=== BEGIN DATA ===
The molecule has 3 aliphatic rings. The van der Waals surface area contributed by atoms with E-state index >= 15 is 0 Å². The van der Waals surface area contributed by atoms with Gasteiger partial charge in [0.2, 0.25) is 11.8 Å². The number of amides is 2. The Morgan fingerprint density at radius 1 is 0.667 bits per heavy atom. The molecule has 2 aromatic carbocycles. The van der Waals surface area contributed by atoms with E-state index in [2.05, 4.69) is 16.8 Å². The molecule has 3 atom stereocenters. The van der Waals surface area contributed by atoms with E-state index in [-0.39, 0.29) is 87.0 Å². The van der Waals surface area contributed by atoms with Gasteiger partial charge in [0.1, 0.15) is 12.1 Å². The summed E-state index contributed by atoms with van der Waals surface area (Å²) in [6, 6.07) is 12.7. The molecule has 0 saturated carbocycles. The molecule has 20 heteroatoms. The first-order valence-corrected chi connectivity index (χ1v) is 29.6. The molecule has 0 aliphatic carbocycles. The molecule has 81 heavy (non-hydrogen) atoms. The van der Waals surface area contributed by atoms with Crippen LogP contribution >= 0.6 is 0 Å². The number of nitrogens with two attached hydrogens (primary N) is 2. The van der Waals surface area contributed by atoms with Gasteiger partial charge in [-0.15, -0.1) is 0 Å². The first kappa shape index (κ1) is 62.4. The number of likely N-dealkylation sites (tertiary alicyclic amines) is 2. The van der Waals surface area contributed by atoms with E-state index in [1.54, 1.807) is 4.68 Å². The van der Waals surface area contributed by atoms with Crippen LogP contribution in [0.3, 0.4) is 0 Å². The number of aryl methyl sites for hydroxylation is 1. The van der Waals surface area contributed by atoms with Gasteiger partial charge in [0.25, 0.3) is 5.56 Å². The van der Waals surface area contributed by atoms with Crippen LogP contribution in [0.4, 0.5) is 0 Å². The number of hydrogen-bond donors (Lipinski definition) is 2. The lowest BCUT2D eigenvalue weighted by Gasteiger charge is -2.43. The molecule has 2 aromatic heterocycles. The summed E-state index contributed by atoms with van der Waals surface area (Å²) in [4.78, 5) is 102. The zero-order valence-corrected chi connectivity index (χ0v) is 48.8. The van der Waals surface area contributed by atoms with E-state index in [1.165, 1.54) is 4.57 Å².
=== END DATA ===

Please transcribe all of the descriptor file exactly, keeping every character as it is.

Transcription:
The molecule has 3 aliphatic rings. The van der Waals surface area contributed by atoms with E-state index >= 15 is 0 Å². The van der Waals surface area contributed by atoms with Gasteiger partial charge in [0.2, 0.25) is 11.8 Å². The number of amides is 2. The Morgan fingerprint density at radius 1 is 0.667 bits per heavy atom. The molecule has 2 aromatic carbocycles. The van der Waals surface area contributed by atoms with E-state index in [2.05, 4.69) is 16.8 Å². The molecule has 3 atom stereocenters. The van der Waals surface area contributed by atoms with E-state index in [-0.39, 0.29) is 87.0 Å². The van der Waals surface area contributed by atoms with Gasteiger partial charge in [0.1, 0.15) is 12.1 Å². The summed E-state index contributed by atoms with van der Waals surface area (Å²) in [6, 6.07) is 12.7. The molecule has 0 saturated carbocycles. The molecule has 20 heteroatoms. The first-order valence-corrected chi connectivity index (χ1v) is 29.6. The molecule has 0 aliphatic carbocycles. The molecule has 81 heavy (non-hydrogen) atoms. The van der Waals surface area contributed by atoms with Crippen LogP contribution >= 0.6 is 0 Å². The number of nitrogens with two attached hydrogens (primary N) is 2. The van der Waals surface area contributed by atoms with Gasteiger partial charge in [-0.15, -0.1) is 0 Å². The first kappa shape index (κ1) is 62.4. The number of likely N-dealkylation sites (tertiary alicyclic amines) is 2. The van der Waals surface area contributed by atoms with E-state index in [1.54, 1.807) is 4.68 Å². The van der Waals surface area contributed by atoms with Crippen LogP contribution in [0.3, 0.4) is 0 Å². The number of aryl methyl sites for hydroxylation is 1. The van der Waals surface area contributed by atoms with Gasteiger partial charge in [0.25, 0.3) is 5.56 Å². The van der Waals surface area contributed by atoms with Crippen LogP contribution in [0.4, 0.5) is 0 Å². The number of hydrogen-bond donors (Lipinski definition) is 2. The lowest BCUT2D eigenvalue weighted by Gasteiger charge is -2.43. The molecule has 2 aromatic heterocycles. The summed E-state index contributed by atoms with van der Waals surface area (Å²) in [4.78, 5) is 102. The zero-order valence-corrected chi connectivity index (χ0v) is 48.8. The van der Waals surface area contributed by atoms with E-state index in [1.165, 1.54) is 4.57 Å².